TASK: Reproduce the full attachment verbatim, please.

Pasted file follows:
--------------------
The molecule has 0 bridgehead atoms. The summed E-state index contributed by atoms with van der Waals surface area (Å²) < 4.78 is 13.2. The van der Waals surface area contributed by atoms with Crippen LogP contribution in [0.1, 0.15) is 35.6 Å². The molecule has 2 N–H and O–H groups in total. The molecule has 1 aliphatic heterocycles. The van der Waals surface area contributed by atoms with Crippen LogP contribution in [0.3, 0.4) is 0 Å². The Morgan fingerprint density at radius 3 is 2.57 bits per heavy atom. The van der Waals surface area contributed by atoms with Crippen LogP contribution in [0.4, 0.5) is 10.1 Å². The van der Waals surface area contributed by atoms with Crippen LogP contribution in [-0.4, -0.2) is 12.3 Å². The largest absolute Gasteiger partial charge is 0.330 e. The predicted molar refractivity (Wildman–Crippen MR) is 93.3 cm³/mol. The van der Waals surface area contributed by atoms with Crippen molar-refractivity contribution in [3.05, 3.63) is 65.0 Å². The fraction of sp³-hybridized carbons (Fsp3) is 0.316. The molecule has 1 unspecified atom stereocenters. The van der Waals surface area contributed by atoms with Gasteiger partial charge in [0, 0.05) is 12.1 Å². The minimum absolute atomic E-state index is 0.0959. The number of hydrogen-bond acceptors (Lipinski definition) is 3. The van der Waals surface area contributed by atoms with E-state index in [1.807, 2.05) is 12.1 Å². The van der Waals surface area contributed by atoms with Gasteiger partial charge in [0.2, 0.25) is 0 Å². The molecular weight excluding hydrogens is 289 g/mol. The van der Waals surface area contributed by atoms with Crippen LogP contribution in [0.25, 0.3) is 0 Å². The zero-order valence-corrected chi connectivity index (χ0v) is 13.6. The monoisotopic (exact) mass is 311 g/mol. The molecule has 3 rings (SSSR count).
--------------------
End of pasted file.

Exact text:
The molecule has 0 bridgehead atoms. The summed E-state index contributed by atoms with van der Waals surface area (Å²) < 4.78 is 13.2. The van der Waals surface area contributed by atoms with Crippen LogP contribution in [0.1, 0.15) is 35.6 Å². The molecule has 2 N–H and O–H groups in total. The molecule has 1 aliphatic heterocycles. The van der Waals surface area contributed by atoms with Crippen LogP contribution in [0.3, 0.4) is 0 Å². The Morgan fingerprint density at radius 3 is 2.57 bits per heavy atom. The van der Waals surface area contributed by atoms with Crippen LogP contribution in [0.4, 0.5) is 10.1 Å². The van der Waals surface area contributed by atoms with Crippen LogP contribution in [-0.4, -0.2) is 12.3 Å². The largest absolute Gasteiger partial charge is 0.330 e. The predicted molar refractivity (Wildman–Crippen MR) is 93.3 cm³/mol. The van der Waals surface area contributed by atoms with Crippen molar-refractivity contribution in [3.05, 3.63) is 65.0 Å². The fraction of sp³-hybridized carbons (Fsp3) is 0.316. The molecule has 1 unspecified atom stereocenters. The van der Waals surface area contributed by atoms with Gasteiger partial charge in [0, 0.05) is 12.1 Å². The minimum absolute atomic E-state index is 0.0959. The number of hydrogen-bond acceptors (Lipinski definition) is 3. The van der Waals surface area contributed by atoms with E-state index in [1.807, 2.05) is 12.1 Å². The van der Waals surface area contributed by atoms with Gasteiger partial charge in [0.2, 0.25) is 0 Å². The molecular weight excluding hydrogens is 289 g/mol. The van der Waals surface area contributed by atoms with Crippen LogP contribution in [0.25, 0.3) is 0 Å². The zero-order valence-corrected chi connectivity index (χ0v) is 13.6. The monoisotopic (exact) mass is 311 g/mol. The molecule has 3 rings (SSSR count).